CROSSING BOUNDARY LINES: RELIGION, REVOLUTION, AND NATIONALISM ON THE FRENCH-GERMAN BORDER, 1789-1840
DAWN LYNN SHEDDEN
UNIVERSITY OF FLORIDA 2012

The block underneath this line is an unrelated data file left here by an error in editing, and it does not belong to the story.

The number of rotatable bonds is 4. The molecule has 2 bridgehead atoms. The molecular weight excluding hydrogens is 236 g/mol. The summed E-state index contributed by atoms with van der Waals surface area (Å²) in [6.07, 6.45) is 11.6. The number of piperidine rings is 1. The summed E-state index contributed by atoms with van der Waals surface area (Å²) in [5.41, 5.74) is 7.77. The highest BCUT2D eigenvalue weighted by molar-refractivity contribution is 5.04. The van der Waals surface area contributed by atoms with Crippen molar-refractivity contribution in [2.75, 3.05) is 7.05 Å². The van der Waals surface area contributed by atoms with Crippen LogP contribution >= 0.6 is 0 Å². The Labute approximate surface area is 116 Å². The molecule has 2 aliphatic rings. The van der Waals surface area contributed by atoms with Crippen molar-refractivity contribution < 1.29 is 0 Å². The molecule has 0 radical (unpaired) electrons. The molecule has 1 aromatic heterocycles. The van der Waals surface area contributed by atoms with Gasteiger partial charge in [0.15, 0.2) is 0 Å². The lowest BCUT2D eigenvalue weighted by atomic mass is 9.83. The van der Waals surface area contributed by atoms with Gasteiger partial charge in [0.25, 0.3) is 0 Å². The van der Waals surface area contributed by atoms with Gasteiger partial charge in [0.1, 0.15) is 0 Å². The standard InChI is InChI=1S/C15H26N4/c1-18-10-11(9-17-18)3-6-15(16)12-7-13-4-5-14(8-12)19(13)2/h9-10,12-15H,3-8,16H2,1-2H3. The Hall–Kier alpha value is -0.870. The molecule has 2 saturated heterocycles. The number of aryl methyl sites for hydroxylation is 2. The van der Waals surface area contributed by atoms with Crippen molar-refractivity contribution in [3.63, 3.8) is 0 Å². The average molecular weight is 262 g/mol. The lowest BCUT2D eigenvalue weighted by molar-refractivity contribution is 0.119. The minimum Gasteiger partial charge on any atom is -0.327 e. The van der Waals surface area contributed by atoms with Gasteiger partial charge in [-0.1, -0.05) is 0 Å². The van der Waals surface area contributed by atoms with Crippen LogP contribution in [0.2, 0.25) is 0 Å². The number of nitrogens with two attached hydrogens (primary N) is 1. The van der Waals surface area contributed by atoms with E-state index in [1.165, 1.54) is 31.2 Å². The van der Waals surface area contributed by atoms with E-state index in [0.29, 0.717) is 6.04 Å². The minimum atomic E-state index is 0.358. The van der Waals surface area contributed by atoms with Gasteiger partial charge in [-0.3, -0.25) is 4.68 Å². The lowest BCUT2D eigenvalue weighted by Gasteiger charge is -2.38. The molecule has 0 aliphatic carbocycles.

Typical historical constructions like chronology, geography, and faith are helpful in categorizing historical moments, but they are rarely broad enough to properly place any single individual or to make sense of the decisions that they make. Lives are lived at the intersection of multiple, competing identities that are regularly rewritten by time. My dissertation embraces this complexity by examining three families living on the border of France and Germany during the French Revolution and how they reconstruct religious, national, legal, and chronological boundary lines to suit their own needs. The French Revolution was a critical juncture because it opened up new opportunities and ways of thinking that many embraced. Yet even as it attempted to erase older dividing lines, it established new categories that were malleable and unreliable. Each case examined in this work highlights this duality of accessibility and restriction, of stability and uncertainty. As journalists, educators, lawyers, and religious leaders, the people I investigate actively pursued goals that would directly influence their local communities, their emerging nations, and the world beyond. The routes they selected were dramatic, like the case of Samuel Marx, Trier‘s rabbi, and his brothers Heinrich, the father of Karl Marx, and Cerf. They accepted Napoleon‘s call for social and occupational integration only to find professional doors to advancement barred by prejudice. Some cases, like Catholic Romantic leader Joseph von Görres and his brother-in-law Franz von Lassaulx, dean of Napoleon‘s new law school in Coblenz, reinvented themselves politically and religiously, often switching directions multiple times. For others, like Trier‘s first bishop Josef von Hommer, the radical nature of debates left his carefully constructed compromises open to criticism from all sides. Each chapter deals with an issue with which these gentlemen had to grapple: visits to Paris, life in a border region, shifting definitions of law, religious conversion, and interfaith marriage. Though their answers were quite different, they were all boundary crossers who recognized that they had the ability to rewrite history and did so with astonishing variety.